Friday, February 11, 2011

CO2 Emissions from Transportation Projects

Traffic congestion on northbound Interstate 5 ...
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Reducing Carbon Emissions from Transport Projects (107 page pdf, Asian Development Bank,  July 2010)

By the careful use of energy intensity models, this report quantified the amount of CO2 reductions that may be achieved through various scenarios or options in transportation projects, such as congestion pricing and by reductions possible from various modes, as well as the life cycle impacts of construction of infrastructure.

Key Quotes:

“expanded road capacity usually leads to long-term increases in CO2 emissions as well as local air pollution because it increases the amount of traffic.. The number of lanes has a significant impact on the total carbon footprint as it influences the demand, volume to capacity (V–C) ratios, speed, and construction emissions”

“CO2 emissions associated with construction of metro rail transit (MRT) projects with underground tracks and stations can be equivalent to those associated with several years of operations of these projects“

“Reductions in CO2 of about 20% can be obtained by techniques to mitigate congestion, manage excess speeds, and smooth traffic flow for both urban and non-urban highways”

“pollution of all types and accidents are a direct function of vehicle-km traveled, so measures that reduce traffic growth will tend to cut pollution of all types and to reduce accidents. ..CO2, particulate matter, and NOx pollution all tend to decrease as traffic speed approaches the 40–60 km per hour (kph) range, and then increase again at higher speeds “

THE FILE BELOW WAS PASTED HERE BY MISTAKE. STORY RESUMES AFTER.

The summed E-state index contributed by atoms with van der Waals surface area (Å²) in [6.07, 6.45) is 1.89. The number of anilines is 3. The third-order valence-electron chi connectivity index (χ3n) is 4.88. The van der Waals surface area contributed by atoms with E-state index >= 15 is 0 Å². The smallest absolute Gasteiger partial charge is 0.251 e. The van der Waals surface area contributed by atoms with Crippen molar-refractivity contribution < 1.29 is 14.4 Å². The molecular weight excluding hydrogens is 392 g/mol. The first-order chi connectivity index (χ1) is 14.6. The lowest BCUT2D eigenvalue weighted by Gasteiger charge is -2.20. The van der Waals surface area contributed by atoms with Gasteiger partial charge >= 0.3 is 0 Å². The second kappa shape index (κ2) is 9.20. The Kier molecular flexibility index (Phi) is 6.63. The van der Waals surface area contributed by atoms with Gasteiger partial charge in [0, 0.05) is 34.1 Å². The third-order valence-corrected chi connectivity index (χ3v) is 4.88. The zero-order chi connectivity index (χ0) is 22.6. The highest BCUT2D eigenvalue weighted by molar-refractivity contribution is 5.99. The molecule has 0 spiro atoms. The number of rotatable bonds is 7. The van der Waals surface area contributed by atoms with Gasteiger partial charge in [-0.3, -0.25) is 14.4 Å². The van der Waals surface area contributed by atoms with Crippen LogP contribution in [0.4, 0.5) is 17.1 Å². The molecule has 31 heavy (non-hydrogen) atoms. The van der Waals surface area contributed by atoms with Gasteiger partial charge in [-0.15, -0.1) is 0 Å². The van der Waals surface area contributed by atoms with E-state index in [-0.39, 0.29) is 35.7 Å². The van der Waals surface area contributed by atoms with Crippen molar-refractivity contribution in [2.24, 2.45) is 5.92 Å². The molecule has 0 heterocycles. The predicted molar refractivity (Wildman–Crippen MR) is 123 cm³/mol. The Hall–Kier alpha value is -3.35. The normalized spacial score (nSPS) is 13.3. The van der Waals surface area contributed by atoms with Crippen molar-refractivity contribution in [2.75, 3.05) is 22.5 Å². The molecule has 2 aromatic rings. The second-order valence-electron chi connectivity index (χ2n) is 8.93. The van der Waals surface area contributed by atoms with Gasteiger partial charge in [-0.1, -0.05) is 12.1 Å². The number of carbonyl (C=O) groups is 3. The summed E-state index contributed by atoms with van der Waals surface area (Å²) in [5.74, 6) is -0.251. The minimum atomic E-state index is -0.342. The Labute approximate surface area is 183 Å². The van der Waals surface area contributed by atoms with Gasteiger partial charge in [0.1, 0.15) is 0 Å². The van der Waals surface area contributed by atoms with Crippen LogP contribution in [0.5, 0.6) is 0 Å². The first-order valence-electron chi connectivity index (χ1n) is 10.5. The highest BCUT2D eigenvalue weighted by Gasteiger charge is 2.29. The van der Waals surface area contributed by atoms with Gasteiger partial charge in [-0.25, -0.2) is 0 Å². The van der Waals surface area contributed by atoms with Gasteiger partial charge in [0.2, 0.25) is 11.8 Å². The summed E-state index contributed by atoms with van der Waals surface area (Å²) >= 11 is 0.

“Braess’s paradox: adding road capacity can cause congestion..adding a new link to a transport network more often than not causes increased road congestion, rather than reduced congestion.“

“Congestion pricing of roadways can reduce CO2 emissions if applied to existing road capacity, particularly if tolls are used to support better public transportation and traffic management”

“Where applied to new road capacity, tolls and congestion pricing will tend to diminish the induced traffic that causes CO2 to increase”

“pay-as-you-drive insurance, which if universally available, can reduce CO2 by 6%–15% by ensuring that the cost of vehicle insurance is closely tied to the number of km driven, rather than priced by the year“

“Expressway projects were found to increase CO2 emissions over their 20-year lifetime ..because of effects on induced travel that overwhelm the short term benefits of curbing low-efficiency congested traffic”

“EKB analysis found that air quality impacts are highly correlated to CO2 emissions and other public health benefits, such as improved traffic safety”
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